Learn how to configure automaton bot presence for Public Internet Cloud (PIC) clients in a Microsoft Lync Server 2013 server deployment.
In a Lync Server 2013 server deployment, an automaton corresponds to an Active Directory Contactobject. It is used to represent an application or service with a routable SIP address. Known as a bot, this kind of application serves as a middle-tier between the server and a client and provides automated communication services. An example is a bot that functions as a help desk to connect a customer to a support staff based on the customer's answers to questions posed by the bot. The bot can be a Microsoft Unified Communications Managed API (UCMA) application that is routed through a UCMA instance and is trusted by Lync Server 2013. A bot can be used as an autonomous communication service. To use the service, a client must connect to an enabled bot and start a conversation with the bot through IM or by using other enabled modalities. This implies that the client must subscribe to or query the bot's presence status. When the bot is online, the client can start a conversation with it.
In practical applications, lots of users might want to use the bot's services. This means that the bot will have a large list of subscribers. However, to conserve resources on the server, Lync Server 2013 limits the subscribers for each presentity. As a consequence, the presence of a popular bot is made available to several subscribers that cannot exceed the number of default server endpoints. At any time some clients might access the bot, although others might not. In a period of time, a client might connect to the bot at some times, but not at other times. To avoid this experience, Microsoft Lync 2013 implements a custom logic when it subscribes to the presence of automatons. Essentially, when Lync 2013 signs in to the Lync Server 2013 instance, it starts a subscription to receive the presence of the entities in the user's contact list. If a bot is in the contact list, Lync removes it from the subscription as soon as it receives its presence status. It then caches the obtained presence status and displays it to show the availability of the bot until the client endpoint is disposed of. This is reasonable because an enabled bot is always online. This way, the user is not counted as a registered subscriber of the bot, the bot does not exceed its subscription limit, and the user has consistent communication with the bot.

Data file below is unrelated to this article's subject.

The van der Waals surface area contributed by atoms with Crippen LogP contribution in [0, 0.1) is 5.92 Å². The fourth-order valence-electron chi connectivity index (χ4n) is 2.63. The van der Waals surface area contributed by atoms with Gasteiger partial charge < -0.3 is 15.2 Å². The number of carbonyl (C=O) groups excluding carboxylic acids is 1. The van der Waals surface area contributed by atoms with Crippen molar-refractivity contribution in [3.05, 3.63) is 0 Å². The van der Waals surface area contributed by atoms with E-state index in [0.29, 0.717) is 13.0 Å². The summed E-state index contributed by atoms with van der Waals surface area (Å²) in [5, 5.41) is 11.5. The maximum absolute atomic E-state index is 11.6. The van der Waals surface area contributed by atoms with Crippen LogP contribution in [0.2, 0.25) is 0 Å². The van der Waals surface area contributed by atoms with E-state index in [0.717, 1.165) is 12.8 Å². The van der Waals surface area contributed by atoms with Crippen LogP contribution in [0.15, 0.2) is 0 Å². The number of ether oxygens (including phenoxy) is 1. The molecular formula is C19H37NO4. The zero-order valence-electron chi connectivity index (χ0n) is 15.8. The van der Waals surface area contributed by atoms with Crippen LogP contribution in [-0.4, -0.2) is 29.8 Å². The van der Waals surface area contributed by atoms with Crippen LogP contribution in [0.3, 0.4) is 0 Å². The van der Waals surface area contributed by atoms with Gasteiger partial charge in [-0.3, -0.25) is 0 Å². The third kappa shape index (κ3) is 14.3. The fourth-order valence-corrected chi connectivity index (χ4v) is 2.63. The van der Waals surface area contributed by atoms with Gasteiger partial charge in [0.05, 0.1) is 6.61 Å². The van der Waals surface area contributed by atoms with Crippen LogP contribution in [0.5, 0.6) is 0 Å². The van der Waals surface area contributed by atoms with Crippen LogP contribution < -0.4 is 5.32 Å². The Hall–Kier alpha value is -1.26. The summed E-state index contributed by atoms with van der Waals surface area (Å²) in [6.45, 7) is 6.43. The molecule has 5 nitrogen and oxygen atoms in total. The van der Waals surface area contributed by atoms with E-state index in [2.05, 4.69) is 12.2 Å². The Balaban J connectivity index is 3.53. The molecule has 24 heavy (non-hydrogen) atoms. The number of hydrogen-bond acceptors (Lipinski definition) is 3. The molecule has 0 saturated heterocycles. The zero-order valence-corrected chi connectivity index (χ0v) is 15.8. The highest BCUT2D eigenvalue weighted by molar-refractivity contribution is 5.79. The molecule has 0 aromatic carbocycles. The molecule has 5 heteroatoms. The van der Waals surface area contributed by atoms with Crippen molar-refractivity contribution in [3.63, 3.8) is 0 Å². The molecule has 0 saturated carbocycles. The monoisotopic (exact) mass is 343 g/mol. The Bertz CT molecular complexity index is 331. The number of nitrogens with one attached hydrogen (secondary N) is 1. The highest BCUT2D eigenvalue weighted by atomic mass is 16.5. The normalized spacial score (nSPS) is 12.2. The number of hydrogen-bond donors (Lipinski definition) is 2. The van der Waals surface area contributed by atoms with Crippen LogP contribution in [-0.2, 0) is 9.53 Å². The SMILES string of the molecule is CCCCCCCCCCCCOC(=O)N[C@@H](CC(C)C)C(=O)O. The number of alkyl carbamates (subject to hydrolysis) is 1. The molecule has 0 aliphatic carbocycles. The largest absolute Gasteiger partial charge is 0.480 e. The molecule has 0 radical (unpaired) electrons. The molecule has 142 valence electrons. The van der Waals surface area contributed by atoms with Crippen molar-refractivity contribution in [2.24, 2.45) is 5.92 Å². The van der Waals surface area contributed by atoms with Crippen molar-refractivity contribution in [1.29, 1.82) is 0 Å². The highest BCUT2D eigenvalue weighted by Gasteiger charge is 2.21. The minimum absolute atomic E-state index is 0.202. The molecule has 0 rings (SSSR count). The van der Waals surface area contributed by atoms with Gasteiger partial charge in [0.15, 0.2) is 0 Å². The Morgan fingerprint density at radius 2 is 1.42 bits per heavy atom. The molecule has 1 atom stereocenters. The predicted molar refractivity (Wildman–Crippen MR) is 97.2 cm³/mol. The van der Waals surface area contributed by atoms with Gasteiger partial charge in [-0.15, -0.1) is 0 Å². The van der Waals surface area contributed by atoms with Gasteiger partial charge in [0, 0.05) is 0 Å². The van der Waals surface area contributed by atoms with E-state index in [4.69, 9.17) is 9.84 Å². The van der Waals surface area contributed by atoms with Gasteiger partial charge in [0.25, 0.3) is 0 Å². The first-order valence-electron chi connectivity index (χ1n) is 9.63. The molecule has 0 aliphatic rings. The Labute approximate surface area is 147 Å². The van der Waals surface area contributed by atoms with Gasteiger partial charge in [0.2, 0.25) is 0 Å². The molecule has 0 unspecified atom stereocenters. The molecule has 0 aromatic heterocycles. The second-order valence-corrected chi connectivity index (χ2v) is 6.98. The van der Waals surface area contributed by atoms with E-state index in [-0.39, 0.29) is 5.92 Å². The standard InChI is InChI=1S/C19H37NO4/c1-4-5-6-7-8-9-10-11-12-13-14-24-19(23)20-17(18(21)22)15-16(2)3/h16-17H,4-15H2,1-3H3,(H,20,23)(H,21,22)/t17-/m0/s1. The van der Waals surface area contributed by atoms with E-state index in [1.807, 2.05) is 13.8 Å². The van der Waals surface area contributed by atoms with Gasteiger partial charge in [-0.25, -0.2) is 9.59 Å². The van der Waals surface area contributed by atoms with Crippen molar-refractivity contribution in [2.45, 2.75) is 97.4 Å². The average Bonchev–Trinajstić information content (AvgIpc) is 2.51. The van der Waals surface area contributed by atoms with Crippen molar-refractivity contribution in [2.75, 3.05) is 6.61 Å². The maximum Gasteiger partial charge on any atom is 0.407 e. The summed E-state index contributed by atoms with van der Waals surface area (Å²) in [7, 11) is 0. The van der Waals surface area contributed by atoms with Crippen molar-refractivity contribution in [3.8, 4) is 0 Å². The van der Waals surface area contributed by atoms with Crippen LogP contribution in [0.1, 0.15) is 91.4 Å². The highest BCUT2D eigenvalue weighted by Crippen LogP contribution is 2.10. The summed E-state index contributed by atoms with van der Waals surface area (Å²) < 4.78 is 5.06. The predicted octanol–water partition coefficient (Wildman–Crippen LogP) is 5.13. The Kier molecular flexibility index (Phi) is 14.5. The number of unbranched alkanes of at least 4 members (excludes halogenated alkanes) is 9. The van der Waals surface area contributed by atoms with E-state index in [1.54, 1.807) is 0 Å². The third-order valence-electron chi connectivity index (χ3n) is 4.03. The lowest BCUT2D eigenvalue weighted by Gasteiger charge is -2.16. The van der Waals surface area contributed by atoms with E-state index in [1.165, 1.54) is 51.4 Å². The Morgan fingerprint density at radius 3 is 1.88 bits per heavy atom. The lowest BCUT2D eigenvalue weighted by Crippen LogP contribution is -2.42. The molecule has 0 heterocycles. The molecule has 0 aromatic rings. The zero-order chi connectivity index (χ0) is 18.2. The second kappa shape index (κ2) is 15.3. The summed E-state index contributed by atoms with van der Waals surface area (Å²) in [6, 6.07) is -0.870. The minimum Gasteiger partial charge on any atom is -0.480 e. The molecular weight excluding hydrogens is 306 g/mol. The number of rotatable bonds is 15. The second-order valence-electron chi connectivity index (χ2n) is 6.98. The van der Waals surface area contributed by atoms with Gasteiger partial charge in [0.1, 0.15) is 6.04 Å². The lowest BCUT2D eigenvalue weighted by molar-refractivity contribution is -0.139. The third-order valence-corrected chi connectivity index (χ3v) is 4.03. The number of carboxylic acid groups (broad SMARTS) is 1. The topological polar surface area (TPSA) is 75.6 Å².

However, other clients (for example, PIC clients like Windows Live Messenger, Skype, and Yahoo! Messenger) are not required to implement the same logic. To prevent this kind of client from overwhelming the subscription limit on a bot, Lync Server 2013 always returns Offlineor Presence Unknownwhen this kind of client attempts to subscribe to the bot's presence. This means that the services that are offered by the bot cannot be extended to users beyond the enterprise network that hosts the Lync Server 2013 without circumventing this restriction.
To extend a bot's service across or beyond enterprise network boundaries, the correct presence status of the bot must be returned to a PIC client. One way to do this is to enable a Lync Server 2013 SIP Application API application that maintains the knowledge of the installed bots on the server, intercepts incoming subscription requests from a PIC client, and returns the Onlinepresence status for the bot if the target of the request matches an installed bot. For a subscription request from a non-PIC client, the application has to route the request back to the server, which handles the request as usual. For information about how to build this application, see Extending Unified Communications services of UCMA Bots to PIC Clients.